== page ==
Mapping The Might Have Been
The moment you make a map there's a fairly good chance that it will be out of date. There's nothing wrong with this; anyone who works in the cartography or mapping fields will tell you that one of the biggest challenges in making maps is not making the map, it's keeping it up to date once it's made. Geography is constantly moving, changing, flowing thing.
One of the most fascinating aspects of old maps is not so much looking at what's changed since they were made, though that is fascinating enough, but of what might have been but then never was.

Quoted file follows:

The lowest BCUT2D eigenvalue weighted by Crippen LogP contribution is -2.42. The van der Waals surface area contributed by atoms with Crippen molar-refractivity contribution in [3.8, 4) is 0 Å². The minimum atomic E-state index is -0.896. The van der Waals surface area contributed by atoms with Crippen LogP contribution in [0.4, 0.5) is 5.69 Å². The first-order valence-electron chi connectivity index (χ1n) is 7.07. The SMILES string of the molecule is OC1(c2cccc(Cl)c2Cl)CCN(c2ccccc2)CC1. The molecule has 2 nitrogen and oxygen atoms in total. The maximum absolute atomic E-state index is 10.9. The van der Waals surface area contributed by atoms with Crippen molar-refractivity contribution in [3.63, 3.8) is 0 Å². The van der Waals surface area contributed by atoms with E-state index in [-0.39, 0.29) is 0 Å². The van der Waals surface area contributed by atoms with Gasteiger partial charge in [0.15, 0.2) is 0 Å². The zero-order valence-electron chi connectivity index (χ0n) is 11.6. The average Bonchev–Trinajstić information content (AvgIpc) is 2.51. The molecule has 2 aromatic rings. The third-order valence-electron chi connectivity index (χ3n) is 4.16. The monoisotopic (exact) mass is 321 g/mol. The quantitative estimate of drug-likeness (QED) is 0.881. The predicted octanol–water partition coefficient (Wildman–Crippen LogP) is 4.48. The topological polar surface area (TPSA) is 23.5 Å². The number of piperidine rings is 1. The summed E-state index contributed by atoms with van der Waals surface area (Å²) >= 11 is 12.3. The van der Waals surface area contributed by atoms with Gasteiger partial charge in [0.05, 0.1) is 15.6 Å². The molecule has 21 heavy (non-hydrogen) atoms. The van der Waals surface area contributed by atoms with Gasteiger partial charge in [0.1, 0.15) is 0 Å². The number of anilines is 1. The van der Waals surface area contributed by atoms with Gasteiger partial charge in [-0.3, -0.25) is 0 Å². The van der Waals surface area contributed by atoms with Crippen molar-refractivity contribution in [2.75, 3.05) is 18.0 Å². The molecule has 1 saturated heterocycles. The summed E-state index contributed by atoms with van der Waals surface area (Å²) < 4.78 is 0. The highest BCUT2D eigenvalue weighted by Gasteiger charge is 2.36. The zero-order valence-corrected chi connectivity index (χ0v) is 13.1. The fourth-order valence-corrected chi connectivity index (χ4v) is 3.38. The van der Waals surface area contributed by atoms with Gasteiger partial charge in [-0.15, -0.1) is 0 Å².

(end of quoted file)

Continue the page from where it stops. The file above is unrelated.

Regular readers of this blog may have worked out that out of all the maps there are, my favourite is the London Underground Tube map. A browse through the London Tube Map Archive shows just how much the Tube network has expanded and contracted over the years and how stations have changed not only in name but sometimes in position as well. But some of these maps also show what was planned but which was never realised; as Trent Reznor once put it "all the what abouts, the might have and could have beens". Take a look at this map of the network from 1938.